Thank you for the dance
I am leaving LinkedIn, the job and the team I have loved for more than seven years, and treating myself to a time of creative recharge.
A warm welcome to 92 new subscribers and my apologies: you’ve already read this on LinkedIn. I promise, future instalments will be originals. As I reset and explore my creativity in the next few months, this newsletter will be a repository for various essays and professional updates. The only red thread I can see for now is that I’ll always be the one at the keyboard, but I hope to stumble upon a coherent theme eventually, which might even turn into a media business of one. To that end, your feedback is priceless. Please don’t hesitate to reach out to me at email@example.com. Thank you for being an early supporter, and happy holidays to all!
As nature began the work of spring in 1842, Henry David Thoreau pondered the true meaning of productivity. “The really efficient laborer will be found not to crowd his day with work, but will saunter to his task surrounded by a wide halo of ease and leisure. There will be a wide margin for relaxation to his day,” he wrote in his journal. I like to imagine him then staring out the window to his chicken coop as he continued:
“Why should the hen set all day? She can lay but one egg, and besides she will not have picked up materials for a new one.”
As the hen, so our minds: to be productive, they must be rested. To be creative, they must be fed.
So to the news I have buried: This marks my last week at LinkedIn. I am leaving the job and the team I have loved for more than seven years and treating myself to a time of creative recharge.
Working at LinkedIn was my life’s privilege; leaving it was its hardest decision yet. I take pride in what we built — a team of journalists forging the content philosophy of a tech company — and in the principled approach we always took. I am immensely grateful for the people I did it with, a group of humans whose talent is only matched by their heart and generosity to one another. I had a once-in-a-lifetime boss in Dan Roth and I got to lead people I would have happily worked for. It is not normal, I suspect, to love your colleagues this much.
I joined in 2012 as a temp in a team of five; I leave on the cusp of 2020 a director in a team of 70. During that time, we launched LinkedIn Influencer, our publishing platform, the Daily Rundown, trending stories, our publisher program, live video, and so much more. We largely invented what a newsroom inside a social platform looks like, and what happens when journalists, product managers, software engineers, designers and data scientists build editorial products together. We expanded that work to 5 continents and 10 languages. LinkedIn afforded me opportunities to learn, grow, make mistakes, enter rooms I never thought I'd get in — and circle the Earth 17 times. I am leaving only because I have built what I came to build (and then some), and because I know there is a peerless team here to do more and better. I will always be rooting for its success and cheering from the sidelines.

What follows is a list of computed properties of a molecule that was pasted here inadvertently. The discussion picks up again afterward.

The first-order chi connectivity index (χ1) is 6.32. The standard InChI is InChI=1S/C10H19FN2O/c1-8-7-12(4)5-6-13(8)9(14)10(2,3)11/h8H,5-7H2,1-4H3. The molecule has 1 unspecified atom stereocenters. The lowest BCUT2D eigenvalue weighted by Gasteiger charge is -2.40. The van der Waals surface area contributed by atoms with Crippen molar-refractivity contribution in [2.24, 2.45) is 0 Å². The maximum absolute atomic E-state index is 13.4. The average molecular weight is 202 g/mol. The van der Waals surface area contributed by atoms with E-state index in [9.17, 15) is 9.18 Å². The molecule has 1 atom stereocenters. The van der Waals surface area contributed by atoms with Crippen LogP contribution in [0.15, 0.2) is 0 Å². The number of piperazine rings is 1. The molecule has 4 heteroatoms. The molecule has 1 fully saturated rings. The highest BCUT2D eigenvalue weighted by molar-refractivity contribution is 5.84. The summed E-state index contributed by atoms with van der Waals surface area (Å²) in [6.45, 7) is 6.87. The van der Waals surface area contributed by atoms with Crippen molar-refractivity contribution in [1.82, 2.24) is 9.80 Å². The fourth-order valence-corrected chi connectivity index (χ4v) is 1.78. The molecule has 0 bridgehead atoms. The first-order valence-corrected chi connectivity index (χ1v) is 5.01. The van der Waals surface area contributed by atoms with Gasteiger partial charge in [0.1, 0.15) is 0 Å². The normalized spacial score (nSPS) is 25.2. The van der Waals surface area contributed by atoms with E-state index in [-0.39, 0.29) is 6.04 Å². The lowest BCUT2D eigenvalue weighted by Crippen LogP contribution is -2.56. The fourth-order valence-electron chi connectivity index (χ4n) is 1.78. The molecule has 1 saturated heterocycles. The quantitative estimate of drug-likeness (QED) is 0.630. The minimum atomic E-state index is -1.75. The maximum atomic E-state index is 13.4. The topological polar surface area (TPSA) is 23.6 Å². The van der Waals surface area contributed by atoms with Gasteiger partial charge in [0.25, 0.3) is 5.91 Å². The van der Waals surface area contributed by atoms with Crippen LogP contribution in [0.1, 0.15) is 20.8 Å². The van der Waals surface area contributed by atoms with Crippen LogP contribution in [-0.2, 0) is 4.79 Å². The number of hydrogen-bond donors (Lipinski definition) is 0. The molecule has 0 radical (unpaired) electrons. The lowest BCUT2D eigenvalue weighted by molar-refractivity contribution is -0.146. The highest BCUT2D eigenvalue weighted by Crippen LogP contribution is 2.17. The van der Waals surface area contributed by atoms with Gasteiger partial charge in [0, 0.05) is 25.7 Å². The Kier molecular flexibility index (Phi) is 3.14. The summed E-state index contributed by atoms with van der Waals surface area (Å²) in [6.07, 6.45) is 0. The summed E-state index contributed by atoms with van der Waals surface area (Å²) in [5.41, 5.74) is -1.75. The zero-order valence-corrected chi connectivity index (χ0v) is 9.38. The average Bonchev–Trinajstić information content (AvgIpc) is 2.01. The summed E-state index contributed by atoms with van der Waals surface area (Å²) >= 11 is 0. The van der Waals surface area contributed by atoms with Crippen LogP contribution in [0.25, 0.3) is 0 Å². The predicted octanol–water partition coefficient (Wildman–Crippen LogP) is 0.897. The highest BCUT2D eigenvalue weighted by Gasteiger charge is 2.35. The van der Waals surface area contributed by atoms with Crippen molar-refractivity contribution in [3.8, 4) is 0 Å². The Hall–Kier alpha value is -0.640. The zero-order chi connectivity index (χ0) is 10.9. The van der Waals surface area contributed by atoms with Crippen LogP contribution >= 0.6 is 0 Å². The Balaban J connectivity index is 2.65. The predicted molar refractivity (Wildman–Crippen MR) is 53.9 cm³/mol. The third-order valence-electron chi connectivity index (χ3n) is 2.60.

“Where are you off to next?” is the question most colleagues asked when I shared my news. “Nowhere exactly” is the only answer I can give.
The “wide margin for relaxation” Thoreau calls for is an unimaginable luxury for most of us. Our days are crowded indeed, with work, ever longer commutes and screens that never turn off. The hours technology promised to free have instead been stuffed with more work, our days dictated by inboxes and calendars that others get to fill.
If a day can no longer contain sufficient ease and leisure, a life should. A creative life must. Design legend Stefan Sagmeister famously shuts his studio down for a year every seven years lest his work get stale. The entire company goes on sabbatical. Sagmeister argues it’s simply taking five years of retirement on credit and spacing them out over a career. Being able to make that choice is a privilege; I am humbly taking advantage of mine.
First, there will be resting, reading and listening. Next, there will be writing, teaching and doing. I won’t be idle, but I won’t be chasing work just yet. I intend to build again and bring everything LinkedIn has taught me back to journalism. If you’d like to follow along and keep up with my writing, please stay subscribed to this newsletter.
It only leaves me to thank the LinkedIn community, of which many of you are, for its generous support over the years, for reading, commenting and sharing feedback, even when it was tough. That platform is a special place and I look forward to experiencing it as just one among 660 million.
Isabelle Roughol Newsletter
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